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Pituitary adenylate cyclase activating polypeptide and nitric oxide synthase are expressed in the rat ciliary ganglion


AIMS To study the distribution in the rat ciliary ganglion of neurons synthesising and storing the recently discovered neuropeptide pituitary adenylate cyclase activating polypeptide (PACAP) and neuronal nitric oxide synthase (NOS), the neuronal marker of the novel gaseous transmitter nitric oxide.

METHODS Neurons expressing PACAP and neuronal NOS mRNA were identified in the rat ciliary ganglion by in situ hybridisation with radiolabelled oligonucleotide probes. Immunocytochemistry was used to demonstrate immunoreactive neuropeptides and NOS.

RESULTS Immunocytochemistry demonstrated immunoreactivity for PACAP and NOS in a small number of neuronal cell bodies. In situ hybridisation revealed that NOS and PACAP were expressed in numerous ganglion cell somata. The well established ciliary messengers vasoactive intestinal peptide and neuropeptide Y were found in a large number of neuronal cell bodies.

CONCLUSION These results demonstrate that PACAP and NOS are synthesised and stored in the ciliary ganglion. These findings further illustrate the mixed nature of the ciliary ganglion and may provide a basis for the understanding of the diverse physiological functions of this ganglion.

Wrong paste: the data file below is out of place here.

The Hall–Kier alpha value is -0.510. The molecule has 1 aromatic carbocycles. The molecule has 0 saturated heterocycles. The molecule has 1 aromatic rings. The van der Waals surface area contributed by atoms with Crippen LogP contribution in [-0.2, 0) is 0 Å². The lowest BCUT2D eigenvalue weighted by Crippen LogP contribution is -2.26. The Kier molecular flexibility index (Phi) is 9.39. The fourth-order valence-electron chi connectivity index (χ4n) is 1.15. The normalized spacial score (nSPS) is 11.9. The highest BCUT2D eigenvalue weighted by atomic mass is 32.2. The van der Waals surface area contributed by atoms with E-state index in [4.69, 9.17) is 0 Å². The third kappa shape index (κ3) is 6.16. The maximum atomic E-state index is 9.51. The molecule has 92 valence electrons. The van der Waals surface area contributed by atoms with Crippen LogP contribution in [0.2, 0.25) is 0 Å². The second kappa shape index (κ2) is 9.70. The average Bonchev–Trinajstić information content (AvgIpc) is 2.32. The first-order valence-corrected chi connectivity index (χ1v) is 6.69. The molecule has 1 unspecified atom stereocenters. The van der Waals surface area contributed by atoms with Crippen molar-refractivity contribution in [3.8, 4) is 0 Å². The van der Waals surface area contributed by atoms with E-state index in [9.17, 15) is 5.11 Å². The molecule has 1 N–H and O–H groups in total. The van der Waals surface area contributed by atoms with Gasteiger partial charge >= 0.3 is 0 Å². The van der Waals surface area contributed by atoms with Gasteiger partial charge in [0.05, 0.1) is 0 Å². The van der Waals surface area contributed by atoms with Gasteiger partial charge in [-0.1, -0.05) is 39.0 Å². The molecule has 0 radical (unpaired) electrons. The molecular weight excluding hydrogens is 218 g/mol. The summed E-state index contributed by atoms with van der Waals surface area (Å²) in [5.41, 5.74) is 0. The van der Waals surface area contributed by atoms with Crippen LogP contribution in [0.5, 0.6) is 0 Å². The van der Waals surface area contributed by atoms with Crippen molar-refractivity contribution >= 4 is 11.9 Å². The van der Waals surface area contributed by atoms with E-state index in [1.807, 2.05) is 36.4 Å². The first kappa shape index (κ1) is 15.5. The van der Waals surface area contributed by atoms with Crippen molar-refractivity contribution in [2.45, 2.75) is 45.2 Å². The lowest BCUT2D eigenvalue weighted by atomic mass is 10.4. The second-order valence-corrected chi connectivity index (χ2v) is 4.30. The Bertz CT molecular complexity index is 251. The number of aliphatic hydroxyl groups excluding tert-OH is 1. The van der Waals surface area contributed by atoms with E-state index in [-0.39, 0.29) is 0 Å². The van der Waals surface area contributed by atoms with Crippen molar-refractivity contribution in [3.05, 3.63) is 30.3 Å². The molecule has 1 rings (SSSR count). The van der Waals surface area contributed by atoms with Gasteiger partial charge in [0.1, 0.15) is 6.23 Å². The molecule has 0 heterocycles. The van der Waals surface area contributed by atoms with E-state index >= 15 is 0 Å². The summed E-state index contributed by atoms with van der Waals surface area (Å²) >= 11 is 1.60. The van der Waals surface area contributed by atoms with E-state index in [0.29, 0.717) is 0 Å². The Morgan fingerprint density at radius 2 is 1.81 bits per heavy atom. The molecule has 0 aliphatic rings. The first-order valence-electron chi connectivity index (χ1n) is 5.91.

• pituitary adenylate cyclase activating polypeptide
  • nitric oxide synthase
  • ciliary ganglion
  • neuropeptides.

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The concept of the ciliary ganglion as a purely cholinergic, parasympathetic ganglion has been challenged by the finding of not only parasympathetic but also sympathetic and sensory transmitters in this ganglion.1-4 Recently, a host of novel neuronal messengers that override the ‘classic’ taxonomy of sympathetic, parasympathetic, and sensory messengers has been identified. For instance, pituitary adenylate cyclase activating polypeptide (PACAP) is a vasoactive intestinal peptide (VIP)-like neuropeptide, initially isolated from ovine hypothalamus, which is expressed both in the sensory and autonomic nervous system.5-8 Further, the identification of nitric oxide (NO) as a neuronal and non-neuronal messenger is of particular interest owing to its chemical identity, its wide distribution, and its broad spectrum of effects.9Because of its high lability, information on the cellular localisation and the site of formation of NO has been attained by immunocytochemistry and in situ hybridisation for nitric oxide synthase (NOS),10 11 or by the histochemical technique for demonstration of NADPH diaphorase, which stains neurons containing NOS.11-13